No decisions from SCOTUS last week, as everybody prepares for the oral arguments in the same-sex marriage cases two weeks from tomorrow. SCOTUSblog reviews some of the amicus briefs which have been filed, including one from South Carolina which raises the absurd, albeit historically accurate, argument that since the Framers of the 14th Amendment intended to allow discrimination against women, they wouldn't have had any problems discriminating against gays.
SCOTUSblog has several interesting features, and one is the Petition of the Day: each day, they highlight one of the ten thousand or so petitions for certiorari that the Court receives. Friday's was Manzano v. Indiana, which presented the following issue:
Whether, when a criminal defendant seeks to vacate a guilty plea on the ground that defense counsel rendered ineffective assistance, in order to establish prejudice the defendant must show that but for counsel's errors he would not have pleaded guilty and would have insisted on going to trial (as this Court, all twelve federal circuits, and virtually all the states hold), or whether the defendant must also show that had he gone to trial he would have been acquitted (as the Indiana Supreme Court persists in holding).
Think somebody's pissed?
No decisions from the Ohio Supreme Court, and no oral arguments until May. Not much on the criminal docket then, either. One case of parochial interest is the disciplinary matter involving former Cuyahoga County judge Stephen Terry, who did five years in Federal prison for denying summary judgment motions in two foreclosure cases at the behest of county political majordomo Frank Russo. Terry's contesting the recommendation of disbarment, arguing that an indefinite suspension would be appropriate. It doesn't help that when the FBI tapped Russo's phone, it caught Terry calling him with the greeting, "Hey, it's your favorite judge!"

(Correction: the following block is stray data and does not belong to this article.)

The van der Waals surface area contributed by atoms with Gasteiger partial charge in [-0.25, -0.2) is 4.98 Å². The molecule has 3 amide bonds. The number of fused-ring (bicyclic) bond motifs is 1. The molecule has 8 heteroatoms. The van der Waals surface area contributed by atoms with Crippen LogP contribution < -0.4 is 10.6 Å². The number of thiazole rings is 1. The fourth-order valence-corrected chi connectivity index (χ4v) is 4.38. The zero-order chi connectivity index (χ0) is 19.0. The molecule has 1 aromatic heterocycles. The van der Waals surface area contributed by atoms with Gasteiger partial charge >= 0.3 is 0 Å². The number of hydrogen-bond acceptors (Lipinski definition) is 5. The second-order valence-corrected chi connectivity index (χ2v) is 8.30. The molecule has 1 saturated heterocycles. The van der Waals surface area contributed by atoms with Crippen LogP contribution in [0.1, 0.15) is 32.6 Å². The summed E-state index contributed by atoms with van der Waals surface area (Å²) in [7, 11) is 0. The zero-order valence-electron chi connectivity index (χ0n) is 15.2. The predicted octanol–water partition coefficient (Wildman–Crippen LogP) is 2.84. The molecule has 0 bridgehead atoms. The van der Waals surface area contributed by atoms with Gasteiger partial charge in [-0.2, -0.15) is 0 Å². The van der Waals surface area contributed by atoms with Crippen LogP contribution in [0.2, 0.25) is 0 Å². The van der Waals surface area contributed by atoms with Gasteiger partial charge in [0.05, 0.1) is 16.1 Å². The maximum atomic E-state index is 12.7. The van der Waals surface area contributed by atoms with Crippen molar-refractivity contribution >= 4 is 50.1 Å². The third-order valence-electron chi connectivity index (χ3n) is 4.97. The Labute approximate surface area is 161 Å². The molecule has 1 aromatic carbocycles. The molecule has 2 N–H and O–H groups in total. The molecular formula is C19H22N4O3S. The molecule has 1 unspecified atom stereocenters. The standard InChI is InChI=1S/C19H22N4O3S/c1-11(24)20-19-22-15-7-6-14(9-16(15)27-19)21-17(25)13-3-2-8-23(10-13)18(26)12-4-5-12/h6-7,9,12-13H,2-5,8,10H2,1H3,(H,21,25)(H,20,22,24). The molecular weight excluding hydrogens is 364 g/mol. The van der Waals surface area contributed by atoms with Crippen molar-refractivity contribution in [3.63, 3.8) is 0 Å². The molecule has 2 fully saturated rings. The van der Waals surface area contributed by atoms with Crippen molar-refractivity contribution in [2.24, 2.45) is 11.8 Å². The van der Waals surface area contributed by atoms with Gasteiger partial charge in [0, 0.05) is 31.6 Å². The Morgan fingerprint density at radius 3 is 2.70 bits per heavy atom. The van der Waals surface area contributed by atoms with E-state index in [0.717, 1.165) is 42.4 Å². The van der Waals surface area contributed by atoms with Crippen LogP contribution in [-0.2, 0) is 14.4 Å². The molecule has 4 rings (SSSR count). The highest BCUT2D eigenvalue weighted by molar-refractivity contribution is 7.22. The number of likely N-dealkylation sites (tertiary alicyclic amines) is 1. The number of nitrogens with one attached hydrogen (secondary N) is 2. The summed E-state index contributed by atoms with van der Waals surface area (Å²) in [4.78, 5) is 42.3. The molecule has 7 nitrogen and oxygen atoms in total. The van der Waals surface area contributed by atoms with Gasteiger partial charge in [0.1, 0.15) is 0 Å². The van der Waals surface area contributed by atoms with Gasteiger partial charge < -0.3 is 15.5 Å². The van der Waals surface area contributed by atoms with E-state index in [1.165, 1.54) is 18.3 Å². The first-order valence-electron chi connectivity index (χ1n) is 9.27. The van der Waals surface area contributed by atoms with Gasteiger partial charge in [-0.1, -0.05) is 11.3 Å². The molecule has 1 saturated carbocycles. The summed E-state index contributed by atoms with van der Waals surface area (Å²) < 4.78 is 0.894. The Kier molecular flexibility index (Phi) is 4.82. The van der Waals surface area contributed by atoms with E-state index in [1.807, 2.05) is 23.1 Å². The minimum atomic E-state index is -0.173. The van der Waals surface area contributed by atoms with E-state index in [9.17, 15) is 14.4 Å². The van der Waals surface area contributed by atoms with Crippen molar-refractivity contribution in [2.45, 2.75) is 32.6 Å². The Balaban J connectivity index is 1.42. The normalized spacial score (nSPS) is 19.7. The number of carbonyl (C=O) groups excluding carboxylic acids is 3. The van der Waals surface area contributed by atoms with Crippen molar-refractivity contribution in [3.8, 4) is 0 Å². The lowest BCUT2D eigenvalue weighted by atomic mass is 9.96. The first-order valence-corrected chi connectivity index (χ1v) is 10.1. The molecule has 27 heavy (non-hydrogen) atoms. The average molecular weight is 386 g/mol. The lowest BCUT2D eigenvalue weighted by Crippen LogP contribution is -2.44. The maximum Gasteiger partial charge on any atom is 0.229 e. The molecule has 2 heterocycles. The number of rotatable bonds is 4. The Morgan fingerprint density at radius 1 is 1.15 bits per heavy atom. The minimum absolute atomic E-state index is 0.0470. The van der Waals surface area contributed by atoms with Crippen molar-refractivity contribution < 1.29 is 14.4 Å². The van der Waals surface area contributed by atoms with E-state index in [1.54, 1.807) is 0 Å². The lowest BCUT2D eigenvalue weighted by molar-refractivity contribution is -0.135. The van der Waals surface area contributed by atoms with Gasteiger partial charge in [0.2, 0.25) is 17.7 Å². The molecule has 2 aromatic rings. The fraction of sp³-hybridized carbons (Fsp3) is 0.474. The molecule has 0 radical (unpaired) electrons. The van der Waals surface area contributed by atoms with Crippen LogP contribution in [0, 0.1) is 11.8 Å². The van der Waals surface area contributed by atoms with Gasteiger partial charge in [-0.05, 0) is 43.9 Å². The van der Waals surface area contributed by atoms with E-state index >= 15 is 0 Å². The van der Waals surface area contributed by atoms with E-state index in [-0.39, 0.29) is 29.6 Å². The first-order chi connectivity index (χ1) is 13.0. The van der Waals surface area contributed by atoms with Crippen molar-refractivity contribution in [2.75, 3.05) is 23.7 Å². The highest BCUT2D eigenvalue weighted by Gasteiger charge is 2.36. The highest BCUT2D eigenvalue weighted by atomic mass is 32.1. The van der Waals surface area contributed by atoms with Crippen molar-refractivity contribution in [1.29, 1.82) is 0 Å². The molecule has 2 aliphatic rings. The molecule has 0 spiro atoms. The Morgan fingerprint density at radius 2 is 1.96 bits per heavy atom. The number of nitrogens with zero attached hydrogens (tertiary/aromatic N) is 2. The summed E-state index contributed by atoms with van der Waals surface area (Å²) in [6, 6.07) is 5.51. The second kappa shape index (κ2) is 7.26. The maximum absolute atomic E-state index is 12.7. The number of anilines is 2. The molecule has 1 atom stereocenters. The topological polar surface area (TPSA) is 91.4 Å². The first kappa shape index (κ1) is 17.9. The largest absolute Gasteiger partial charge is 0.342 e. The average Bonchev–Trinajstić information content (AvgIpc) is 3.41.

In the courts of appeals...
We all know that hearsay is something somebody said out of court, but is it also something somebody didn't say? That's the situation in State v. Flannery, where Flannery appeals his conviction for aggravated menacing, arguing that the judge erred in not allowing him to elicit testimony from a witness that he didn't hear Flannery making a threat. The judge concluded that this was hearsay, but the 1st District reverses, noting that the witness wasn't asked about a statement, but rather that "the question called for testimony about not hearing something."
The differences between a criminal trial and a probation revocation hearing are the subject of the 5th District's decision in State v. Boykins. And differences abound. The minimum requirements are
(a) Written notice of the claimed violations; (b) disclosure of evidence against him or her; (c) the opportunity to be heard in person and to present witnesses and documentary evidence; (d) the right to confront and cross-examine adverse witnesses; (e) a neutral and detached hearing body; and (f) a written statement by the fact finders as to the evidence relied on and reasons for revocation.
But while the State has to prove guilt beyond a reasonable doubt, it only has to present "substantial evidence" -- less than a preponderance -- to prove a violation. And the defendant doesn't have a right to allocution. One more thing: as the 4th District notes in State v. Johnson, the rules of evidence don't apply, so the court can allow otherwise inadmissible evidence.
The police arrive at the door of an apartment to investigate a complaint of drug activity. When the door is opened, they can smell burning marijuana. Can they enter without a warrant? That's the subject of the 2nd District's decision in State v. Striks, and it begins with the Supreme Court's decision in Welsh v. Wisconsin, where the Court found that exigent circumstances didn't exist for the pursuit of the defendant into his house for suspicion of driving while intoxicated, holding that "the exigent-circumstances exception in the context of a home entry should rarely be sanctioned when there is probable cause to believe that only a minor offense has been committed."
That hinged largely, though, on Wisconsin law that made a first violation of its OVI law a non-criminal traffic offense that wasn't punishable by imprisonment. What constitutes a "minor offense" has been the subject of numerous cases in Ohio, and there are some holding that a minor misdemeanor marijuana offense doesn't cut it. The 2nd District finds, though, that the police had reason to believe that there was more than 100 grams on the premises, which is a fourth degree misdemeanor.
There's a theory that the biggest casualty of the War on Drugs has been the Fourth Amendment, and you won't get an argument from me.